3.  Local community infrastructure development is broken.  Housing development requires a substantial public-private partnership.  In many communities, much of this is paid for as a “public good”, while in others there is the expectation of significant developer contribution.  Nevertheless, local planning agencies, transportation and utility departments, and even school districts and fire departments have to stand ready to provide infrastructure for housing.  Local government fiscal crises have frequently broken the back of these agencies.  Nationally, we’ve laid off something like 50,000 teachers in the past few years, yet new housing development and household formation will require increasing numbers of schools.  The same is true for fire fighters, EMTs, police, road maintenance, and utilities.  Until our cities, counties, and states are back on their financial feet, this segment of the equation will continue broken

Sadly, these are interactive parts of the same equation.  For example, local governments fund planning departments with fees paid by developers.  Hence, the city or county reviews tomorrow’s building permits with fees paid by yesterday’s developers.  Restarting the system will take talent, money, and some significant leadership, none of which is currently apparent.

Written by johnkilpatrick

June 25, 2012 at 9:11 am

One Response

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  1. I’m thinking of a couple of other dimensions to these questions. First, there’s plenty of housing and infrastructure in America. But a lot of it is in Detroit and other Rust Belt cities that once ran on manufacturing jobs. Trade and industrial policies that would encourage US manufacturing and target declining cities rather than Sunbelt suburbs would be welcome. It is hard to see how that would happen given the intense anti-unionism and regional partisanship and competition of our times. But I think that’s the right direction. We should be building streetcars in Detroit rather than buying them from Italy or the Czech Republic, for one example.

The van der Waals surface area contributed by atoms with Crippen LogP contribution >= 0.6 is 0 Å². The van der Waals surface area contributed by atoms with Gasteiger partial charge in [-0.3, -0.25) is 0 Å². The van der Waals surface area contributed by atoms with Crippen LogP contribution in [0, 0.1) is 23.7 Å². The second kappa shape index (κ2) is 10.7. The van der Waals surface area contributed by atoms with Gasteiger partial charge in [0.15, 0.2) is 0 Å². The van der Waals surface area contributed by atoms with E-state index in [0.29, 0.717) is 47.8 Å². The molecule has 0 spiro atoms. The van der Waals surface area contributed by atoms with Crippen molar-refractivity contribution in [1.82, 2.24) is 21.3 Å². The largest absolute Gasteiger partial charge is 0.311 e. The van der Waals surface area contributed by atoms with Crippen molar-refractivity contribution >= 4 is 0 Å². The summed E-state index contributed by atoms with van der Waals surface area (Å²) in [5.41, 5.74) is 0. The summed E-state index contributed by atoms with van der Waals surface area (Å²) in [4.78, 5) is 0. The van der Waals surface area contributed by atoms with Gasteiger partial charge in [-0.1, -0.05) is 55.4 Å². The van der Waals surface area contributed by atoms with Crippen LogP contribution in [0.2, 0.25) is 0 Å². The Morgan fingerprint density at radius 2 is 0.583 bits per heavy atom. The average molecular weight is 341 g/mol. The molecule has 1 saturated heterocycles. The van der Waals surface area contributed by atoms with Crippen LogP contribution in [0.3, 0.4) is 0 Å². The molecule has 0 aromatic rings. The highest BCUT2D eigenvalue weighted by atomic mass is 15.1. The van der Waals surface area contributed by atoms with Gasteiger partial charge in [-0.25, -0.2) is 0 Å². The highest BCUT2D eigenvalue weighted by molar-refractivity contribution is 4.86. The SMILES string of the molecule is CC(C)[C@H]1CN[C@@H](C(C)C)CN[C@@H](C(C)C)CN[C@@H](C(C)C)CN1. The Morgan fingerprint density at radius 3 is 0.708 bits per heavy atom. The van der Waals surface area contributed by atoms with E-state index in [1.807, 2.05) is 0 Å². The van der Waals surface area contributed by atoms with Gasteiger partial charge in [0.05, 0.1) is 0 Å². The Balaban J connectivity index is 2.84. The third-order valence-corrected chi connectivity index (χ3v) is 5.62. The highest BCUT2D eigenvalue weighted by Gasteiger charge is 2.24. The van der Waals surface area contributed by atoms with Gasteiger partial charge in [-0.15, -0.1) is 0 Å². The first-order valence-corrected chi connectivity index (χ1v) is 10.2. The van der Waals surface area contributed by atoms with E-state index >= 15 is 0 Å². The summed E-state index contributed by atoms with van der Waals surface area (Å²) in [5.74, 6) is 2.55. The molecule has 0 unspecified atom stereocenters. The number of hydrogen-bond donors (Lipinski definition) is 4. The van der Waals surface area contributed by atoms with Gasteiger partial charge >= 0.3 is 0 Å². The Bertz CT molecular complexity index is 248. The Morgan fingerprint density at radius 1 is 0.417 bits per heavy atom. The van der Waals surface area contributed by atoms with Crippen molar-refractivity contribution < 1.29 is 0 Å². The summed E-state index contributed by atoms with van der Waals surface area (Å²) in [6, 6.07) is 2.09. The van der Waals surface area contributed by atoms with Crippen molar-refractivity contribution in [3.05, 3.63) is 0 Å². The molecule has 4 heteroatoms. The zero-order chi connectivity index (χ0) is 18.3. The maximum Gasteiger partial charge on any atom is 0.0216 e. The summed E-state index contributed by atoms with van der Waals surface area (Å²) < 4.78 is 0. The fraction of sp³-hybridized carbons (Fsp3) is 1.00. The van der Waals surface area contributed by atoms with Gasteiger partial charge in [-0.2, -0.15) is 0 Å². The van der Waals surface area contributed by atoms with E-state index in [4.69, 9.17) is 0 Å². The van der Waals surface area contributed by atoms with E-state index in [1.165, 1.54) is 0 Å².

Second, we need to find a way to develop affordable urban housing. I’m thinking of Burien. For those who aren’t in the Seattle area, Burien is a post-war suburb near SeaTac Airport, with very good highway and transit links to downtown, the airport, and the massive Kent Valley industrial and warehouse employment center. But like many such small-city downtowns, retail moved to the malls and power centers, offices moved to office parks, and Burien has a much larger downtown than the nearby population can support, full of obsolete buildings. The city sponsored a mixed-use downtown redevelopment with a city hall, library, park, and condos. Terrible timing – the condos hit the market around 2009 at $400,000+, while the price of a post-war ranch in Burien was falling back toward $200,000 or even less. The project went to foreclosure. So how do we provide reasonably dense housing in Burien or places like it, affordable to the schoolteacher or office manager or maybe a blue-collar couple, located where there are already huge investments in transportation, utilities, schools, etc.?

    Vince Slupski, MAI

    June 26, 2012 at 9:28 am